Rehabilitating the Legal Profession:
Reform of Legal Advertising as a Strategy to Fix the Legal Field’s Image Problem
By Nick KlitzingBio
According to most historians, Thomas Jefferson, Abraham Lincoln, and Franklin Roosevelt were three of the five greatest Presidents in American history.1 These great men made history by conquering the Declaration of Independence, the Civil War, and the Great Depression, but long before they made history as Presidents, they were leaders of the legal profession. The profession has claimed twenty-five U.S. Presidents,2 more than 70 percent of all Vice Presidents and cabinet members since 1937, and more than half of all U.S. Senators and state governors in recent years.3 However, despite its once revered position in society as an incubator of America’s leaders, the legal profession has become deeply unpopular. Now, 95 percent of Americans would not recommend that their children enter the legal profession.4
While numerous factors have likely contributed to the popular decline of the legal field, many scholars argue that legal advertising has contributed to the public image that lawyers are unprofessional and unethical. To restore integrity to the field, state bar associations must take concrete steps to rehabilitate the profession by engaging in a comprehensive assessment of legal advertising and employing numerous, diverse strategies to reform the system. According to former Chief Justice Warren Burger, the legal field has historically sat amongst the church and medicine as a true profession because the three fields are “something different from a trade,” 5 something elite. Although the legal profession does not have an ancient oath or creed like the ministry and medicine, lawyers have long accepted a code of conduct, one that has evolved slowly over six hundred years, where attorneys reinforce to one another that certain conduct is prohibited.6 However, according to many scholars, most notably former Chief Justice Burger, the once elite profession has faltered because lawyers no longer live by strenuous professional standards, which has resulted in the “standing of the legal profession [falling to] its lowest ebb in the history of our country…”7
In a series of speeches starting in 1984, Chief Justice Burger inspired a “professionalism movement” in the legal field8 because some disreputable lawyers were “well on the way to making it less than a profession.”9 Burger considered the “huckster [or shyster] advertising of some attorneys” to be the biggest threat to the legal field because, unlike courtroom misconduct, “outrageous” advertising reaches the public.10 Burger argued that the legal profession can freely regulate its own conduct because a profession “has standards that are above the minimum commands of the law.”11 Despite the professionalism movement that Burger’s criticism inspired, the current ABA Model Rules have done very little to actually promote professional conduct, beyond merely espousing platitudes.
Proponents of legal advertising have cited Bates v. State Bar of Arizona as proof that the Constitution prohibits any restrictions on legal advertising, but their reliance on Bates is misplaced. While Bates held that legal advertising cannot be uniformly restricted, the opinion also held that there may be reasonable restrictions on the time, place, and manner of advertising.12 The opinion decided “how lawyers could advertise,” rather than whether lawyers could advertise (the central question before Bates).13 Despite this subtle distinction, proponents of legal advertising convinced many in the field that almost all legal advertising is acceptable. As a result, the legal profession has taken a passive role in regulating advertising, as evidenced by ABA Model Rule 7.1 that limits only “false or misleading communication.” As a result of this misreading of Bates and the ABA’s passivity, proponents of legal advertising have developed outrageous tactics to prey on the ill-informed. Recognizing these adverse, unintended consequences of the Bates decision, the Supreme Court has since held that lawyers may be subject to a higher standard in advertising.14 In fact, the Supreme Court has acknowledged that the legal profession must be strictly regulated to protect the public interest.15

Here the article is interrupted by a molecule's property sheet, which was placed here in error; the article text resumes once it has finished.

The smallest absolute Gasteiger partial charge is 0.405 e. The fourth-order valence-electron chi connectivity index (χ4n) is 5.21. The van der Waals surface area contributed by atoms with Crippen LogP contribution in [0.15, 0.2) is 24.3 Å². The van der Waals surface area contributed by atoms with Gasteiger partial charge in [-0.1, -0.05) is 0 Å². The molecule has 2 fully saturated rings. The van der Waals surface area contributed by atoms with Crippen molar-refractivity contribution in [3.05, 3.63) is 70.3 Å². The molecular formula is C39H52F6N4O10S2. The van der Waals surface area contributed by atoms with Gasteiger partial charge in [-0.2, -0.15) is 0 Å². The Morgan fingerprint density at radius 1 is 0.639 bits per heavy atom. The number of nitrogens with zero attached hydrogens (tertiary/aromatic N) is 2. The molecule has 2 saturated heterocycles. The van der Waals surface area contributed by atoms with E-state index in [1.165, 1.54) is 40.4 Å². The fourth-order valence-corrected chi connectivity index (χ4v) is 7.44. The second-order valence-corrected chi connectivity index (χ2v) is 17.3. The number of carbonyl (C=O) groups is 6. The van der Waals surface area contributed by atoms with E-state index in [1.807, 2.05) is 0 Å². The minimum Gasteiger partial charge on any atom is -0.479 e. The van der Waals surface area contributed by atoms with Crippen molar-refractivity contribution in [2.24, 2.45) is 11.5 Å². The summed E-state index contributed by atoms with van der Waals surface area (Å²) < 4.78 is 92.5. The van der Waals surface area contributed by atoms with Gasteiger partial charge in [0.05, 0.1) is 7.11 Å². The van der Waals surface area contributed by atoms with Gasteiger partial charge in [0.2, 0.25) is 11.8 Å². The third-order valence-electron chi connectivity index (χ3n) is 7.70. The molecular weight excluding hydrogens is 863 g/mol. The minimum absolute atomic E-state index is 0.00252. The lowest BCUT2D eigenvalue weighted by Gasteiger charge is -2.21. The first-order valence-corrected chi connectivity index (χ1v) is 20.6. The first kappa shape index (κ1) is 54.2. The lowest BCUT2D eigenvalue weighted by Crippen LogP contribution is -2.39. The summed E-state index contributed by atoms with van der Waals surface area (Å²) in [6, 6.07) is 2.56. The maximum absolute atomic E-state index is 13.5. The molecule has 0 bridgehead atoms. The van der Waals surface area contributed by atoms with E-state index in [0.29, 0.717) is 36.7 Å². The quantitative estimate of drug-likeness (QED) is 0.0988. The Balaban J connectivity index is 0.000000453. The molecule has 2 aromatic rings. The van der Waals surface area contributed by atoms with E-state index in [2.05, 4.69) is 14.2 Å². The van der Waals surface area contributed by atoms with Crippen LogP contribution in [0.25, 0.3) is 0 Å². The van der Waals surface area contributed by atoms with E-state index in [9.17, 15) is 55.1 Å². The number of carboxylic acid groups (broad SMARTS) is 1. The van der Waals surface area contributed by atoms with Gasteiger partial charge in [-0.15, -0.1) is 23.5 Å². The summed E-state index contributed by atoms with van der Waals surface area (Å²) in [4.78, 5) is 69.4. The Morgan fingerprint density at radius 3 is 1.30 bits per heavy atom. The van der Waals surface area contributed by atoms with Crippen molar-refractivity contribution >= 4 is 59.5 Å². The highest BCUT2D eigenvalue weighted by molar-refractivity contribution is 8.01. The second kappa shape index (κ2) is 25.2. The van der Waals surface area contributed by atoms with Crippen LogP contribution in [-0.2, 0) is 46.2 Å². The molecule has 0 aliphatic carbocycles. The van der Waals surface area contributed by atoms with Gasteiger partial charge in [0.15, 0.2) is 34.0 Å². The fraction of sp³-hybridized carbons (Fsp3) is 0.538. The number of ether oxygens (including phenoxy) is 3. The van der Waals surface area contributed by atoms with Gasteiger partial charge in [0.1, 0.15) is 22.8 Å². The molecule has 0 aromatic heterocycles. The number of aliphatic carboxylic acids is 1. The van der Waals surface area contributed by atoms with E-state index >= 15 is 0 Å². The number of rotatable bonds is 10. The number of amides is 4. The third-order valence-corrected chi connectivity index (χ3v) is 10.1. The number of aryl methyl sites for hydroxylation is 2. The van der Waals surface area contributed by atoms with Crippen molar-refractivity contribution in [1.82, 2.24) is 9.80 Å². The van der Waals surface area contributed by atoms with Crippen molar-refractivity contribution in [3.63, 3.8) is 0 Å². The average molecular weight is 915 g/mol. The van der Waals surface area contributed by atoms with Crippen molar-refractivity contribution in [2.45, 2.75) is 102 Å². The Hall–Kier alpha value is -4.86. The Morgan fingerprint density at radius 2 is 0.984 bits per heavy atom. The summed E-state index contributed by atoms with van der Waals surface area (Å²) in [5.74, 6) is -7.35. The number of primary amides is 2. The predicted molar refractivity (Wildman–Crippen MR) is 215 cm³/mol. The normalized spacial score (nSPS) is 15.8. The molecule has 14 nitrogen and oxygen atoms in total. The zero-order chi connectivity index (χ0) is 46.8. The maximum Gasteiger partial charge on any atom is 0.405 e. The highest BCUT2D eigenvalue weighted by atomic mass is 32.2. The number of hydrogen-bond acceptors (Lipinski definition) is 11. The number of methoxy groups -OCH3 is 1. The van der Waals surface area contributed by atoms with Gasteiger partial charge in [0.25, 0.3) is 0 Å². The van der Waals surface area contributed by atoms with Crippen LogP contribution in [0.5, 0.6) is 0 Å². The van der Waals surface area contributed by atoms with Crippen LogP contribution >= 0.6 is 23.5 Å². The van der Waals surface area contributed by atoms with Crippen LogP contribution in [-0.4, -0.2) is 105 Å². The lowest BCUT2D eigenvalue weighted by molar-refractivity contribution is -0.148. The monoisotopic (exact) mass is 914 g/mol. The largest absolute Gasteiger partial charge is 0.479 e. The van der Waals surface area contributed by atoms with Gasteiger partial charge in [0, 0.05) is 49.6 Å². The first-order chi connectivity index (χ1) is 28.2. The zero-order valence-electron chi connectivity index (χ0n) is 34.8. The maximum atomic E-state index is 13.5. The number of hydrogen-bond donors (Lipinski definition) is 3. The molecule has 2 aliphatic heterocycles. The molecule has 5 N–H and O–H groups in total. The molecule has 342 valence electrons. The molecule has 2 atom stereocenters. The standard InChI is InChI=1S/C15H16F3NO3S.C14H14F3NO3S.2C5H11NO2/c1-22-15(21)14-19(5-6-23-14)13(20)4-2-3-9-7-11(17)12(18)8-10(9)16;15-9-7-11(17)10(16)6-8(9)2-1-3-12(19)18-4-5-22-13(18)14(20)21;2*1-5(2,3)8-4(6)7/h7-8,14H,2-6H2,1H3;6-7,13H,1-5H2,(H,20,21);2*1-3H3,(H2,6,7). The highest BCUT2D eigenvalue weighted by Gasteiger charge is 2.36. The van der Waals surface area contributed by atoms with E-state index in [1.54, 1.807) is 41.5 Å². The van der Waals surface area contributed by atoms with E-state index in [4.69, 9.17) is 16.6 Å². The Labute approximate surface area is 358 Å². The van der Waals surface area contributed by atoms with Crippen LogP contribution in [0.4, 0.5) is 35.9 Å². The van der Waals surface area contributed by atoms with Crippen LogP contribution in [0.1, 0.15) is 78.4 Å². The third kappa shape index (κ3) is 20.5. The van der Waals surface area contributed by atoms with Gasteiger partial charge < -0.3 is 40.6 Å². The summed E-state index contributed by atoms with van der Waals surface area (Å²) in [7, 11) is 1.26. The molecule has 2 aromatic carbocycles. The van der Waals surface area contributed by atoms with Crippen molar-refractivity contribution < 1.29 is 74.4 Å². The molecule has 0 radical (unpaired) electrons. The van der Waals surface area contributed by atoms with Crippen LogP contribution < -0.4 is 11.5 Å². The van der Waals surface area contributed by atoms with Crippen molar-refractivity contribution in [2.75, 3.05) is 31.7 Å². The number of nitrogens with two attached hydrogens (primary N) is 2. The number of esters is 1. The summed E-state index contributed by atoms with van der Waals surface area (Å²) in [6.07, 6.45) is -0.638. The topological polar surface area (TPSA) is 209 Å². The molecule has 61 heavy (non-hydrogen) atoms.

Instead of strictly regulating conduct within the legal profession, ABA Model Rule 7.1 is too weak and makes no “real distinction between what is legal and what is professional.”16 The ABA Model Rules only prohibit illegal activity (i.e. misleading and false advertisements), and nothing more.17 Chief Justice Burger and others have called for more stringent standards – standards above the bare legal minimum – because outrageous and unprofessional legal advertising ultimately harms society. Most legal advertising caters to negative emotions: fear, anger, and greed.18 Since Bates, the growth of advertising has resulted in a public that considers “ambulance chasing” and preying on the public’s fears to be the norm for most lawyers.19 The public now believes lawyers have one goal: to make as much money as possible, regardless of the dishonest tactics employed.20 The public believes lawyers will do anything – act uncivilly and even lie and cheat – to get revenge, settle a score, or win as much money as possible.21 In his dissent in Bates, Burger worried that the public would be “victimized by simplistic price advertising of professional services,”22 and just as Chief Justice Burger predicted, the public has become the victim of outrageous advertising because the public’s lack of trust in the legal profession has undercut respect for the rule of law.